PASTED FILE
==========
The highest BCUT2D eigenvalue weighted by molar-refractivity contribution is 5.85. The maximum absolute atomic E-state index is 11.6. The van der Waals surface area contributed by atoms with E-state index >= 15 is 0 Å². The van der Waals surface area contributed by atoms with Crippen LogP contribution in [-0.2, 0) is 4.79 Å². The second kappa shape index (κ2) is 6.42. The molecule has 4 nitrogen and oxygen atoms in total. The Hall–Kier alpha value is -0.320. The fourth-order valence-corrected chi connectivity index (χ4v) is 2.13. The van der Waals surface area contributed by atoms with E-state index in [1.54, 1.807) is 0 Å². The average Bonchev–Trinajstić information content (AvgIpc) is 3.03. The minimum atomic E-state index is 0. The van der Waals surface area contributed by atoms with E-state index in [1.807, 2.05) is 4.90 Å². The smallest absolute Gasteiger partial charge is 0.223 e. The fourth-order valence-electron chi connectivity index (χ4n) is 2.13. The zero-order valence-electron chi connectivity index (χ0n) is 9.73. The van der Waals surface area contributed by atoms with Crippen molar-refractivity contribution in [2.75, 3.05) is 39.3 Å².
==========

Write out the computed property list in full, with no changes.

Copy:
The highest BCUT2D eigenvalue weighted by molar-refractivity contribution is 5.85. The maximum absolute atomic E-state index is 11.6. The van der Waals surface area contributed by atoms with E-state index >= 15 is 0 Å². The van der Waals surface area contributed by atoms with Crippen LogP contribution in [-0.2, 0) is 4.79 Å². The second kappa shape index (κ2) is 6.42. The molecule has 4 nitrogen and oxygen atoms in total. The Hall–Kier alpha value is -0.320. The fourth-order valence-corrected chi connectivity index (χ4v) is 2.13. The van der Waals surface area contributed by atoms with E-state index in [1.54, 1.807) is 0 Å². The average Bonchev–Trinajstić information content (AvgIpc) is 3.03. The minimum atomic E-state index is 0. The van der Waals surface area contributed by atoms with E-state index in [1.807, 2.05) is 4.90 Å². The smallest absolute Gasteiger partial charge is 0.223 e. The fourth-order valence-electron chi connectivity index (χ4n) is 2.13. The zero-order valence-electron chi connectivity index (χ0n) is 9.73. The van der Waals surface area contributed by atoms with Crippen molar-refractivity contribution in [2.75, 3.05) is 39.3 Å².